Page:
I really do hope you find that perfect jumper, Simon! I thought I had ... a lovely secondhand, grey Merino wool sweater ... until my wife spotted a wee hole.

I have embedded "Relent" below for your listening pleasure ... as before, I would ask that if it is your thing that you buy it and support both Simon and Preserved Sound.




Thursday, July 10, 2014

Loving ... ’Building Nothing, Laying Bricks’ by Evolv



’Building Nothing, Laying Bricks’ by Evolv has been a very pleasurable audio companion of late and for fans of innovative music, I cannot recommend it highly enough.

It transcends genres, shifting as it does between ambient and post-rock with ease. It also features a rapper laying down some spoken word over a delightful post-rock soundscape which must be a first, at least a first for me.

There is something wonderfully languid about this album ... it doesn't challenge but instead soothes the weary listener. The sampled references to ’love’ in the opening track - "ishfious" - really  do set the album off on the right track.

The album really flows and packs a considerable amount into its 10 tracks over 34 minutes. It also has a decided euphoric edge with the fifth track - "colours" - really standing out as a real builder.

All in, I thoroughly enjoyed this album ... even, you'll be surprised to hear, the track with rapper Ackurate’s spoken word expression - "indistinct memories".

I would highly recommend it and would point to the closing track - "oscillate" - with it's delightful field recordings juxtaposed with a quirky sample of a theologian waxing lyrical about evil in the good ol’ US of A. Trust me, it's a great track.

Have a wee listen below and, if you can, support Evolv by buying the album.

Tx



Wednesday, July 09, 2014

Seven questions with … Adrian Lane



When Hayden from Preserved Sound sent me a couple of his recent releases I was instantly drawn to the new album by Adrian Lane.

Entitled "The Answering Smile", it is utterly fascinating. Lane has used the following instruments – alto bowed psaltery, baritone bowed psaltery, violin, acoustic guitar (bowed and plucked), mandolin, zither, percussion and laptop - to create something otherworldly and cinematic that is very Mica Levi in expression.

Hayden from Preserved Sound recently caught up with Lane and asked him my Seven Questions ... this is what he had to say:

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1) Who are you and what do you do?
I am a musician and visual artist; which one I am most depends on my mood, time of year and ideas at any one time. I don't tend to make much distinction between the two and my working processes are quite similar; I tend to work in layers and build up by reacting to the previous layer whether that happens to be a musical phrase or a brush mark.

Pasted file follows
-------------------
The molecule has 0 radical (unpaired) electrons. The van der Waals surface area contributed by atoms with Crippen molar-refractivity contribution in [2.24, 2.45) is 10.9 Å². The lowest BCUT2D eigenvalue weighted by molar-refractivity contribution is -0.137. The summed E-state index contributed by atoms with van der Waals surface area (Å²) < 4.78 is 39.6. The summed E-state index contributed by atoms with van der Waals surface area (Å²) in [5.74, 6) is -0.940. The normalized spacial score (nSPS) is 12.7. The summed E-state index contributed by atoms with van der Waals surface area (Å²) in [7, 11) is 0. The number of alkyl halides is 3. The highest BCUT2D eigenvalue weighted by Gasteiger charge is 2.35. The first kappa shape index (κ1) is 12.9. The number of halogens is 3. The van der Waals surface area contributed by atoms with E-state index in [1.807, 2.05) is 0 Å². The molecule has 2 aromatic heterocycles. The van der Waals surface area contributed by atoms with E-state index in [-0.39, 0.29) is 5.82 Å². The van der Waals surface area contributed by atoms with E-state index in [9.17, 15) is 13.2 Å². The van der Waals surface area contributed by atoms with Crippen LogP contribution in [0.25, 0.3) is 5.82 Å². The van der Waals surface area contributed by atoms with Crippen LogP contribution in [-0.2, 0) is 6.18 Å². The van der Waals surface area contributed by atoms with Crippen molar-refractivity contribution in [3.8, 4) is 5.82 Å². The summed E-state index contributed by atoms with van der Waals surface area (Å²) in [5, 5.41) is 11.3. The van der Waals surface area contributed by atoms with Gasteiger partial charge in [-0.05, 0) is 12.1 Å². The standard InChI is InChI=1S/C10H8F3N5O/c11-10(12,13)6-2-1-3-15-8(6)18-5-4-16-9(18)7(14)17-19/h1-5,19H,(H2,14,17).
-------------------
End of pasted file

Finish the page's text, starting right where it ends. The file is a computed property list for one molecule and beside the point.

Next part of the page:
2) What are you working on at the moment?
My previous two albums for Preserved Sound were very much solo affairs; I am interested in getting other people to contribute to the next one. I have a friend who did a masters degree in percussion in Bali and he has agreed to contribute, although it is at the very early stages at the moment. My first two albums have very little percussion so I am thinking that some acoustic percussion would add a different texture to the pieces.

I have also been working on some collaborative pieces with Japanese musician, Ikutaro Ishida, and Italian musician LoaLue where files have been sent back and forth. This has been exciting as to a certain extent I have relinquished creative control, I send the files (usually myself playing phrases on acoustic instruments) and then see what happens with them.


3) Who inspires you?
Many people have inspired me and I will answer this question now but I am sure that when I think about it again I'll come up with someone else.

- Name an artist who has inspired you.
There are many, many musicians/composers who have inspired me but if I was to list some defining influences who have stayed with me since I was young I would list David Sylvian and Philip Glass. I was into David Sylvian in the early 1980s (giving away my age here) and have liked most of the things he has done since particularly his (more difficult) work from the last 10 years or so. David Sylvian also led me to the next question, in that his music made me investigate music from other cultures particularly East Asia; listening to his music meant that I became interested in his collaborators (Jon Hassell, Holgar Czukay, Kenny Wheeler, Danny Thompson) and opened up music outside of the mainstream.